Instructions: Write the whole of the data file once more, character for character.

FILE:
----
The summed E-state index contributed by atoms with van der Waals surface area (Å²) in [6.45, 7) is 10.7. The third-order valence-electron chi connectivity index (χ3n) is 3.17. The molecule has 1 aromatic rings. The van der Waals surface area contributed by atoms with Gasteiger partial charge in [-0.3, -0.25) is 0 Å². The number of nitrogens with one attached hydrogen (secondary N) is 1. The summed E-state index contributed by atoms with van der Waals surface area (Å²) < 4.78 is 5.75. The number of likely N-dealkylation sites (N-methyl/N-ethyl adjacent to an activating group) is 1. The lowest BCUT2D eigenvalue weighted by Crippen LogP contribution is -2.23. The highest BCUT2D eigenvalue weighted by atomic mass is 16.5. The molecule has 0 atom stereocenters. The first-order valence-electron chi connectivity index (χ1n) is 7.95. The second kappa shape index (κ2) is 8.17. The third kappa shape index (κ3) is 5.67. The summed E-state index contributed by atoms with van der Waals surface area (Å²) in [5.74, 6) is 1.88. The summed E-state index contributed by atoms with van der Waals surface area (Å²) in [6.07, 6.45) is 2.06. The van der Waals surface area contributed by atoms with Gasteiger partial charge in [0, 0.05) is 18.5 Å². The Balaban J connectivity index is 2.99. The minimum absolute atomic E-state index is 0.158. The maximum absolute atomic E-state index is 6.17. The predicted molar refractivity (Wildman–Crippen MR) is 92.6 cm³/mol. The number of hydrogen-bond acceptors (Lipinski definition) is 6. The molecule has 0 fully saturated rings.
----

The summed E-state index contributed by atoms with van der Waals surface area (Å²) in [6.45, 7) is 10.7. The third-order valence-electron chi connectivity index (χ3n) is 3.17. The molecule has 1 aromatic rings. The van der Waals surface area contributed by atoms with Gasteiger partial charge in [-0.3, -0.25) is 0 Å². The number of nitrogens with one attached hydrogen (secondary N) is 1. The summed E-state index contributed by atoms with van der Waals surface area (Å²) < 4.78 is 5.75. The number of likely N-dealkylation sites (N-methyl/N-ethyl adjacent to an activating group) is 1. The lowest BCUT2D eigenvalue weighted by Crippen LogP contribution is -2.23. The highest BCUT2D eigenvalue weighted by atomic mass is 16.5. The molecule has 0 atom stereocenters. The first-order valence-electron chi connectivity index (χ1n) is 7.95. The second kappa shape index (κ2) is 8.17. The third kappa shape index (κ3) is 5.67. The summed E-state index contributed by atoms with van der Waals surface area (Å²) in [5.74, 6) is 1.88. The summed E-state index contributed by atoms with van der Waals surface area (Å²) in [6.07, 6.45) is 2.06. The van der Waals surface area contributed by atoms with Gasteiger partial charge in [0, 0.05) is 18.5 Å². The Balaban J connectivity index is 2.99. The minimum absolute atomic E-state index is 0.158. The maximum absolute atomic E-state index is 6.17. The predicted molar refractivity (Wildman–Crippen MR) is 92.6 cm³/mol. The number of hydrogen-bond acceptors (Lipinski definition) is 6. The molecule has 0 fully saturated rings.